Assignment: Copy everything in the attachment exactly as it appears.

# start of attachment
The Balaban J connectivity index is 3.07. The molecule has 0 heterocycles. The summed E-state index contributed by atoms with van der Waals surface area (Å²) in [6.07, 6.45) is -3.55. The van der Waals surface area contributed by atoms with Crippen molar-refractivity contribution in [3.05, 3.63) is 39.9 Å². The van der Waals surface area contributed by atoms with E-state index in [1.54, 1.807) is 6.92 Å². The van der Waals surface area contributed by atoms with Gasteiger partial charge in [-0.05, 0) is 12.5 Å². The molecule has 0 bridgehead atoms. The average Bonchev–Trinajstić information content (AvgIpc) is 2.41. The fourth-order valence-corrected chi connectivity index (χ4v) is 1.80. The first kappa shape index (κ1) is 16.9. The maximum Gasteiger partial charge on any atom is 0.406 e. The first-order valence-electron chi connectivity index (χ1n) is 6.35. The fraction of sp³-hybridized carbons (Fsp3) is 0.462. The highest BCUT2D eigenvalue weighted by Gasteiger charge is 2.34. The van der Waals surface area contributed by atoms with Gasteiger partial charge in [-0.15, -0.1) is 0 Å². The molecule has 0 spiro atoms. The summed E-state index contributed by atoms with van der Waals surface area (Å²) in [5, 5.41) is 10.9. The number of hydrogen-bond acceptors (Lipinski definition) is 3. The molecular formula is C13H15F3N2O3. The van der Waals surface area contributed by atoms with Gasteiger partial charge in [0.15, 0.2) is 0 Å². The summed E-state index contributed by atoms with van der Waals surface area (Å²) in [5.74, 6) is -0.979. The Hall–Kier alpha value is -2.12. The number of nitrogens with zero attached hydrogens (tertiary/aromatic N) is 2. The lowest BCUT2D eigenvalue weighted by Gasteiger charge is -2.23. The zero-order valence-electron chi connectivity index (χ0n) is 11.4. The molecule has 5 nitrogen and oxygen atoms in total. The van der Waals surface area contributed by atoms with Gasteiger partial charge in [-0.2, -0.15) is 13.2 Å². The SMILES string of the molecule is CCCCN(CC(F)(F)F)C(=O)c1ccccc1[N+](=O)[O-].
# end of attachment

The Balaban J connectivity index is 3.07. The molecule has 0 heterocycles. The summed E-state index contributed by atoms with van der Waals surface area (Å²) in [6.07, 6.45) is -3.55. The van der Waals surface area contributed by atoms with Crippen molar-refractivity contribution in [3.05, 3.63) is 39.9 Å². The van der Waals surface area contributed by atoms with E-state index in [1.54, 1.807) is 6.92 Å². The van der Waals surface area contributed by atoms with Gasteiger partial charge in [-0.05, 0) is 12.5 Å². The molecule has 0 bridgehead atoms. The average Bonchev–Trinajstić information content (AvgIpc) is 2.41. The fourth-order valence-corrected chi connectivity index (χ4v) is 1.80. The first kappa shape index (κ1) is 16.9. The maximum Gasteiger partial charge on any atom is 0.406 e. The first-order valence-electron chi connectivity index (χ1n) is 6.35. The fraction of sp³-hybridized carbons (Fsp3) is 0.462. The highest BCUT2D eigenvalue weighted by Gasteiger charge is 2.34. The van der Waals surface area contributed by atoms with Gasteiger partial charge in [-0.15, -0.1) is 0 Å². The molecule has 0 spiro atoms. The summed E-state index contributed by atoms with van der Waals surface area (Å²) in [5, 5.41) is 10.9. The number of hydrogen-bond acceptors (Lipinski definition) is 3. The molecular formula is C13H15F3N2O3. The van der Waals surface area contributed by atoms with Gasteiger partial charge in [0.15, 0.2) is 0 Å². The summed E-state index contributed by atoms with van der Waals surface area (Å²) in [5.74, 6) is -0.979. The Hall–Kier alpha value is -2.12. The number of nitrogens with zero attached hydrogens (tertiary/aromatic N) is 2. The lowest BCUT2D eigenvalue weighted by Gasteiger charge is -2.23. The zero-order valence-electron chi connectivity index (χ0n) is 11.4. The molecule has 5 nitrogen and oxygen atoms in total. The van der Waals surface area contributed by atoms with Gasteiger partial charge in [-0.2, -0.15) is 13.2 Å². The SMILES string of the molecule is CCCCN(CC(F)(F)F)C(=O)c1ccccc1[N+](=O)[O-].